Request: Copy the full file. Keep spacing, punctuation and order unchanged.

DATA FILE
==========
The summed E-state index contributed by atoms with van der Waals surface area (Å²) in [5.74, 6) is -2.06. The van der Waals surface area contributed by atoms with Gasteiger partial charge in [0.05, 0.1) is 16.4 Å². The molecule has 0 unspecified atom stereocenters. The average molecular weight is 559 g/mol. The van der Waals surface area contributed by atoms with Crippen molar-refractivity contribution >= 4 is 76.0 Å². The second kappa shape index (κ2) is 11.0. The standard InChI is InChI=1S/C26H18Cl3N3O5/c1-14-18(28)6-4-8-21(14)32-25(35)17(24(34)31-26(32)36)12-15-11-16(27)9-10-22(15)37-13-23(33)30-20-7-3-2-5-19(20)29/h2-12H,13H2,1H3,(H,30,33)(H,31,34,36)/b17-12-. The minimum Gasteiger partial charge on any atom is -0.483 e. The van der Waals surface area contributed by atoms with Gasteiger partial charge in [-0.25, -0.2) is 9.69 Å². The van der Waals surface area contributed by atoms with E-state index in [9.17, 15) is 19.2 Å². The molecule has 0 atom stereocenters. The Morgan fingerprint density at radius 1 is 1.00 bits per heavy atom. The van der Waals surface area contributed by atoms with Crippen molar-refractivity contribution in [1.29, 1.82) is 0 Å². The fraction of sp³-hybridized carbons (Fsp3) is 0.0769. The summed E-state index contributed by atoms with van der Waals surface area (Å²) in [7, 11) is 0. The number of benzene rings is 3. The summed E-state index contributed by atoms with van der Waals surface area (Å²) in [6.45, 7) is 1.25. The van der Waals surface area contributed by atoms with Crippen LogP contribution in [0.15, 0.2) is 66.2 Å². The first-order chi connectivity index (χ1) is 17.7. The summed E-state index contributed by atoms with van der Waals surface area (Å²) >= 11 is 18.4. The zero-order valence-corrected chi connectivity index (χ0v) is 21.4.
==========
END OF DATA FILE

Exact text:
The summed E-state index contributed by atoms with van der Waals surface area (Å²) in [5.74, 6) is -2.06. The van der Waals surface area contributed by atoms with Gasteiger partial charge in [0.05, 0.1) is 16.4 Å². The molecule has 0 unspecified atom stereocenters. The average molecular weight is 559 g/mol. The van der Waals surface area contributed by atoms with Crippen molar-refractivity contribution >= 4 is 76.0 Å². The second kappa shape index (κ2) is 11.0. The standard InChI is InChI=1S/C26H18Cl3N3O5/c1-14-18(28)6-4-8-21(14)32-25(35)17(24(34)31-26(32)36)12-15-11-16(27)9-10-22(15)37-13-23(33)30-20-7-3-2-5-19(20)29/h2-12H,13H2,1H3,(H,30,33)(H,31,34,36)/b17-12-. The minimum Gasteiger partial charge on any atom is -0.483 e. The van der Waals surface area contributed by atoms with Gasteiger partial charge in [-0.25, -0.2) is 9.69 Å². The van der Waals surface area contributed by atoms with E-state index in [9.17, 15) is 19.2 Å². The molecule has 0 atom stereocenters. The Morgan fingerprint density at radius 1 is 1.00 bits per heavy atom. The van der Waals surface area contributed by atoms with Crippen molar-refractivity contribution in [1.29, 1.82) is 0 Å². The fraction of sp³-hybridized carbons (Fsp3) is 0.0769. The summed E-state index contributed by atoms with van der Waals surface area (Å²) in [7, 11) is 0. The number of benzene rings is 3. The summed E-state index contributed by atoms with van der Waals surface area (Å²) in [6.45, 7) is 1.25. The van der Waals surface area contributed by atoms with Crippen LogP contribution in [0.15, 0.2) is 66.2 Å². The first-order chi connectivity index (χ1) is 17.7. The summed E-state index contributed by atoms with van der Waals surface area (Å²) >= 11 is 18.4. The zero-order valence-corrected chi connectivity index (χ0v) is 21.4.